Ahmad Mukminin: The waters surrounding Aceh Province’s Weh Island, at the northernmost tip of the island of Sumatra, supports large shark and ray populations. There are no regulations on shark fisheries in these waters and awareness of the need to protect shark species from overfishing and possible local extinction is very low. So WCS turned to a movie to make the case for shark conservation.
In 2013, we launched an awareness campaign showcasing a new film, “Shark: Guardian of the Sea”, on the damage being wrought by local shark fisheries and advocating for new measures to stem the burgeoning local trade in shark meat and fins. The film has now been shown to over 50 fishers from 5 main fishing communities, comprising 18 villages on Weh Island and local fisheries managers. The film was also shown to over 80 students.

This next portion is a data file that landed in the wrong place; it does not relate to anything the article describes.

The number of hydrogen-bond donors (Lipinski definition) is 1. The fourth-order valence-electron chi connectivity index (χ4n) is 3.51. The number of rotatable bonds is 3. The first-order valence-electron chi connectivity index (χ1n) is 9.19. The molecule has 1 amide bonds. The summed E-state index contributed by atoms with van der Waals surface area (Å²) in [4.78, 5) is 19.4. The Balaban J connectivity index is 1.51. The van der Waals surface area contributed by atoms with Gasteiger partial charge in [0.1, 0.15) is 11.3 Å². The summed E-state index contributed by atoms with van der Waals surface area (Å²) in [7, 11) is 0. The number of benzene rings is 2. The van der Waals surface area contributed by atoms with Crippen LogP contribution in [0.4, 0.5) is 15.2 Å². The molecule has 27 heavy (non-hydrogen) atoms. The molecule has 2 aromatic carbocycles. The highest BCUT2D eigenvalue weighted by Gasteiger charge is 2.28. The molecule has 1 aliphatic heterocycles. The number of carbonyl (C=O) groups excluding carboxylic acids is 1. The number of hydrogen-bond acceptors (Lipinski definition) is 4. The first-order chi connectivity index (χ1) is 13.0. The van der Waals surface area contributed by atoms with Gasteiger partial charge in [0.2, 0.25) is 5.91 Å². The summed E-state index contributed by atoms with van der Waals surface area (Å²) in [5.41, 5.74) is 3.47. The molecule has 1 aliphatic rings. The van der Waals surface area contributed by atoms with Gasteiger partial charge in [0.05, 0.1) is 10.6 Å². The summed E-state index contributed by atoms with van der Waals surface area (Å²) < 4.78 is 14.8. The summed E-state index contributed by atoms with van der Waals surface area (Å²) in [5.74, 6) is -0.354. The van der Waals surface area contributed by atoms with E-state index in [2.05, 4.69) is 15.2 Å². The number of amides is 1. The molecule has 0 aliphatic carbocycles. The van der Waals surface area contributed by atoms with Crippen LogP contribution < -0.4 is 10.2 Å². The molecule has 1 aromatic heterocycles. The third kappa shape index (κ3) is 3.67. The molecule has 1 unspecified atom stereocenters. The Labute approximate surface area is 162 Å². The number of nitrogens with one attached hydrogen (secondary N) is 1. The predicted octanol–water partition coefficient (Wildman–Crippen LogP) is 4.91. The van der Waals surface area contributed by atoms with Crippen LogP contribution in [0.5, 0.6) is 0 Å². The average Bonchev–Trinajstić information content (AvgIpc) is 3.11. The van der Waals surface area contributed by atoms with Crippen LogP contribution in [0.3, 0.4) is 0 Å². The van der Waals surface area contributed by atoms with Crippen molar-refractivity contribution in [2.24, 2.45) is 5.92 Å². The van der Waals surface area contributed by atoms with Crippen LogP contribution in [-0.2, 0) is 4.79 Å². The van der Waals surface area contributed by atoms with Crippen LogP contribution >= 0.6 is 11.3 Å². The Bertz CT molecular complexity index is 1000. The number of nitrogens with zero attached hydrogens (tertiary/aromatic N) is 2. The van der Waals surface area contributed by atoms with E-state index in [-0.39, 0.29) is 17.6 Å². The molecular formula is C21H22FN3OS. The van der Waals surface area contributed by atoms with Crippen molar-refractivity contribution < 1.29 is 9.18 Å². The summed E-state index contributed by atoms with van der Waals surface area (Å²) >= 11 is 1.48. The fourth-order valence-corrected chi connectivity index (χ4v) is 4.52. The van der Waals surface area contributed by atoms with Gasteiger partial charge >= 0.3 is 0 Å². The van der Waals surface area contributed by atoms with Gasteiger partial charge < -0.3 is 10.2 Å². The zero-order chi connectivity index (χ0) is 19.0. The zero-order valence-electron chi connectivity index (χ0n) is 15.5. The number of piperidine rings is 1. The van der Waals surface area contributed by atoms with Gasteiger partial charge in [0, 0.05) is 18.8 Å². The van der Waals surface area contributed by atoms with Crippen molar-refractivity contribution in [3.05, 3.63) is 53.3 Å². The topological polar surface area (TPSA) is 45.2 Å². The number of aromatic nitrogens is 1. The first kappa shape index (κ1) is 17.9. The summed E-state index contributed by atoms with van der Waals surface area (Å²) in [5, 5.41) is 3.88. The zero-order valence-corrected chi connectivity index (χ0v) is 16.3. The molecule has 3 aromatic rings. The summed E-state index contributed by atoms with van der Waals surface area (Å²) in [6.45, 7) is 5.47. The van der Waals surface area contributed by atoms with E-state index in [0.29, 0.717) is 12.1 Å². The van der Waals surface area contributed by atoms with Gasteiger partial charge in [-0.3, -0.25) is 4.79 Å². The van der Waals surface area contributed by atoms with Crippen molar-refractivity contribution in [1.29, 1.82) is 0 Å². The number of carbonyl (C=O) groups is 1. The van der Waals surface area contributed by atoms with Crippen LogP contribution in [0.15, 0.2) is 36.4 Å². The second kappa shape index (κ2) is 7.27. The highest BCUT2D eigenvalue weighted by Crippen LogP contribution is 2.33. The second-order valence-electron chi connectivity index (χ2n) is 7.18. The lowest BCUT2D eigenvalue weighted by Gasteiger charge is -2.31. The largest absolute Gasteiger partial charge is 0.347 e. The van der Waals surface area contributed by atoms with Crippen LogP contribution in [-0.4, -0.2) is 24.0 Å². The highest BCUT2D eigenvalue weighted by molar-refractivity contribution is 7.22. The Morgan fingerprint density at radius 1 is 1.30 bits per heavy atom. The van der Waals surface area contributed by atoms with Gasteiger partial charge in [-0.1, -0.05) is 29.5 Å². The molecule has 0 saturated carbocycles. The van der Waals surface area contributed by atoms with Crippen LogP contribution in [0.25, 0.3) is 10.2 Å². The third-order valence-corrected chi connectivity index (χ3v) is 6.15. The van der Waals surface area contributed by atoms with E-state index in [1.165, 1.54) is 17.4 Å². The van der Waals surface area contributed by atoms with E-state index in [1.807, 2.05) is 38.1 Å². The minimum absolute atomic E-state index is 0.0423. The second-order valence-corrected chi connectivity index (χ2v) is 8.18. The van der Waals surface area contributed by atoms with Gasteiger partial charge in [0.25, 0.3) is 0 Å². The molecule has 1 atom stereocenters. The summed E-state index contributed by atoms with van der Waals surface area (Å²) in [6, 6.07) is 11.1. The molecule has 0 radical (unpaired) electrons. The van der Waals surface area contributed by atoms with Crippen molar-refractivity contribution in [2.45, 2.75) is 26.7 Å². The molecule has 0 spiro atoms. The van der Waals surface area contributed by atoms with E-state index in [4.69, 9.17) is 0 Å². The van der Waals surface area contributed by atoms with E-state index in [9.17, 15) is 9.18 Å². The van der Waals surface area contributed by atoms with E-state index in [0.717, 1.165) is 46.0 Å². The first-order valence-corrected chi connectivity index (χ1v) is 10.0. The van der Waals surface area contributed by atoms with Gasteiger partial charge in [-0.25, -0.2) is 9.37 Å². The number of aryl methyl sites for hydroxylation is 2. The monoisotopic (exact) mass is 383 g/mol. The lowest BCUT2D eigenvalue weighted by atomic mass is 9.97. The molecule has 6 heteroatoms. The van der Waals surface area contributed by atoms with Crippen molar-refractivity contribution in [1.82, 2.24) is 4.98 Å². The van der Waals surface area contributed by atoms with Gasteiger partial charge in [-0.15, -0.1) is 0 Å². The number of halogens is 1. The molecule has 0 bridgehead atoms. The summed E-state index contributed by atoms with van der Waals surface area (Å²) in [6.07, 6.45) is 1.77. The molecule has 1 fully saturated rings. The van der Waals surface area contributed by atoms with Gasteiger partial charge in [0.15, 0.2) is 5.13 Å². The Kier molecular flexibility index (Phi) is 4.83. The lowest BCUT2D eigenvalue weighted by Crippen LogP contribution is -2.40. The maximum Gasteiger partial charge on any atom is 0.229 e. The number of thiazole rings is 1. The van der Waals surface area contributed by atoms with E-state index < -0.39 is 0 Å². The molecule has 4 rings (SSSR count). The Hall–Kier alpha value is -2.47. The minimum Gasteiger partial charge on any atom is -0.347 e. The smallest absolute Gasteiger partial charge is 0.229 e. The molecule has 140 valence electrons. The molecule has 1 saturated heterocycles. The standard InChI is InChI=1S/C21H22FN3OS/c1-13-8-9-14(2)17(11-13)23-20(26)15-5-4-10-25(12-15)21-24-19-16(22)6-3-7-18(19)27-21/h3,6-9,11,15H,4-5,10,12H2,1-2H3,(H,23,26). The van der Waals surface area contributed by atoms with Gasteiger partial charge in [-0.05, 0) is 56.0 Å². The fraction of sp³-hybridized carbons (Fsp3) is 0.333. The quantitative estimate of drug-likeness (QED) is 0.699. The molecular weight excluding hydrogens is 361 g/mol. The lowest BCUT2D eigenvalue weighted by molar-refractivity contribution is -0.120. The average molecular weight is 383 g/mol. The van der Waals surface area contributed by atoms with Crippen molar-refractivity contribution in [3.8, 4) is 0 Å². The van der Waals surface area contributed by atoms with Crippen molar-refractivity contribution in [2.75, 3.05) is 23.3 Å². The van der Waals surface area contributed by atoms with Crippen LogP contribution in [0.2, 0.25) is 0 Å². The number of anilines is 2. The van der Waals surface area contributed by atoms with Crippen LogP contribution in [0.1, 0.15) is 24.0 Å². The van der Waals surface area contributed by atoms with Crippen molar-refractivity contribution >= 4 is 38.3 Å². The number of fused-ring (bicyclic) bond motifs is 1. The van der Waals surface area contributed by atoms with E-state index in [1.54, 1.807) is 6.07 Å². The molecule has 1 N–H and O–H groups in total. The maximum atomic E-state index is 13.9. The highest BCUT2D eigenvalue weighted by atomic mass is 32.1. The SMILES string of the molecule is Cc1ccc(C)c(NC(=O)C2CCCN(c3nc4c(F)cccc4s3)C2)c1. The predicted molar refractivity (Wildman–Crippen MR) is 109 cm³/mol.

A movie to get people talking about saving sharks
At each screening the film has been launched with opening remarks by WCS staff who explain the goals and purpose of the film. The 20-minute film has been followed by hour-long discussions with fishers and students alike, to answer questions regarding the main themes of the film.
The awareness raising activity is part of a broader national campaign to improve management of Aceh’s shark fishery, which includes developing an action plan for the Aceh-Weh Seascape that addresses key strategies of Indonesia’s National Plan of Action for sharks and rays.